Richard Stockton – History

Richard Stockton was the only signer of the Declaration of Independence to be captured and imprisoned by the British.

Read about the history below, pens made from trees at Morven, his home will be found here.  

Born in Princeton New Jersey in 1730 to John and Abigail Stockton. He was sent first to school at West Nottingham Academy in Maryland, offered by Reverend Samuel Finley, who eventually became president of what would become Princeton University. From the Academy he went to the College of New Jersey in Elizabeth. The school then moved to Newark New Jersey and was run by Aaron Burr Sr. (father of the future notorious, Vice President). At 18 he graduated in its first class of 1748.

He remained in Newark to study Law in the renowned office of David Ogden Esq. By 1754 Richard Stockton returned home to Princeton, an attorney in his own right, with a practice that stretched from Newark to Philadelphia and training apprentices of his own. Among his protégé was Elias Boudinot, who was destined to become President of the Continental Congress and his Brother-in-law.

In Princeton, now a small village, he became a large landowner. He, his stepfather, and other citizens of the village convinced the College of New Jersey to move to Princeton, with incentives of donated money and land on which to build the school that would eventually take the name of the town. He served his Alma mater as a member of the board of Trustees from 1757 until his final day. Late that same year or early the next he married Annis Boudinot, who would become the first American published female poet.

In 1766 through 67, Richard traveled to England, leaving Annis home with their young children. He would write to her lovingly and often throughout his travels. Through Annis he also kept up correspondence with the colonial Governor of New Jersey, William Franklin, the son of Benjamin Franklin. While there, with the help of fellow American Benjamin Rush, he persuaded the Scottish Reverend John Witherspoon to immigrate to Princeton and serve as the schools President. Though he missed home, he enjoyed his time there and met many notables and nobles. He was presented to and made an address to the King and attended the Queen’s Birthday Ball.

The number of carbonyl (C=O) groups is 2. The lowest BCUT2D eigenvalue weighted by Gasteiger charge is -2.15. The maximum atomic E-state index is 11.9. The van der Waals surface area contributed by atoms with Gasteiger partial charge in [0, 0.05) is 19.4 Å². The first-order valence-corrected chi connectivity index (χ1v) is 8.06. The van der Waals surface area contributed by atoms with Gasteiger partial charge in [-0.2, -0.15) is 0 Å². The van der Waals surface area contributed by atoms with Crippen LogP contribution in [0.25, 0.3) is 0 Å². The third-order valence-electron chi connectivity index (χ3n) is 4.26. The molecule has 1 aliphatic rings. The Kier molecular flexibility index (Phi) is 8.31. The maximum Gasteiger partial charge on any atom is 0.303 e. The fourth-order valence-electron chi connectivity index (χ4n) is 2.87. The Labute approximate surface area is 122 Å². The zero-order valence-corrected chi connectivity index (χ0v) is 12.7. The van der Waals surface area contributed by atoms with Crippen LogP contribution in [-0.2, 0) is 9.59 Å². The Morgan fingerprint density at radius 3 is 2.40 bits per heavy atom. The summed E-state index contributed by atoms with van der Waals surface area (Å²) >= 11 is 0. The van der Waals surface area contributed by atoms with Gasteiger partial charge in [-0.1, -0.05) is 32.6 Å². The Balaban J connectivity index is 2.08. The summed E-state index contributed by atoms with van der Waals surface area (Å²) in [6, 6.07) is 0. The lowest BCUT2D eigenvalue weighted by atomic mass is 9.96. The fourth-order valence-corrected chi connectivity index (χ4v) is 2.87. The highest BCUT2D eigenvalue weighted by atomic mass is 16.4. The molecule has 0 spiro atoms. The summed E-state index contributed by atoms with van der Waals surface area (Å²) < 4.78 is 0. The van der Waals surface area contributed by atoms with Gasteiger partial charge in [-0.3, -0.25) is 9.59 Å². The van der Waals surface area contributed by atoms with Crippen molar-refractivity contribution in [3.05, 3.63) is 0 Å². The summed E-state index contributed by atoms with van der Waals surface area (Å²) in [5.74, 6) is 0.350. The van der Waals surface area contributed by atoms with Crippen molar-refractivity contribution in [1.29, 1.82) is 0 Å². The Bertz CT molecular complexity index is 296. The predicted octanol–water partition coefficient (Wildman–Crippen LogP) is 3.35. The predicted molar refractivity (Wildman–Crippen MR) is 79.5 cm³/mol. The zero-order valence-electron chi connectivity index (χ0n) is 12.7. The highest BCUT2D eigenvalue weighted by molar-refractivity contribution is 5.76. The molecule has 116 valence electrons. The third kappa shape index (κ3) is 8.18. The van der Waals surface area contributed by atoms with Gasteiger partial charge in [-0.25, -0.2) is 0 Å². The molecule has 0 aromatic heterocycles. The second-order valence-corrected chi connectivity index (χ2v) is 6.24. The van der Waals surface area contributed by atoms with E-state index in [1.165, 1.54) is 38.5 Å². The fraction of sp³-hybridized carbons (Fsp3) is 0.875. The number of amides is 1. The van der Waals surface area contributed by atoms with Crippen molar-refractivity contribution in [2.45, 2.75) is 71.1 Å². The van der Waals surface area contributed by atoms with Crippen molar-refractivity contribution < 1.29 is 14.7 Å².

The year before his travels, the British Parliament passed the notorious Stamp Act that placed a tax on certain printed materials such as legal documents, magazines, playing cards, newspapers, and many other types of paper used throughout the British colonies in America. Up to this point in his life, Richard Stockton had little interest in meddling in politics. However, the Stamp Act gave this loyal British subject some misgivings, and he did make some suggestions. He urged the New Jersey Assembly to send delegates to the Stamp Act Congress in New York in 1765, he also thought it perhaps time to have British subjects in the American colonies elected to seats in Parliament where they could better directly represent his fellow citizens and directly argue for their rights as well as responsibilities.

After his return from England, his colonial Governor William Franklin appointed him to the Governor’s Counsel. The respect he engendered through his practice and reputation, grew, and in 1774, the Governor named him to the New Jersey Supreme Court.

These were, however, the times that tested and tore at the loyalties of all of his stature. For many, allegiance to a more and more, foreign country, now shifted to hearth, home, and the others that shared that shift. A moderate at heart Judge Stockton proposed a Commonwealth solution of self-government, while maintaining allegiance to the Crown. All though there was some sympathy for the Americans in London at the time, plans and proposals of this sort, for the most part, fell on deaf ears.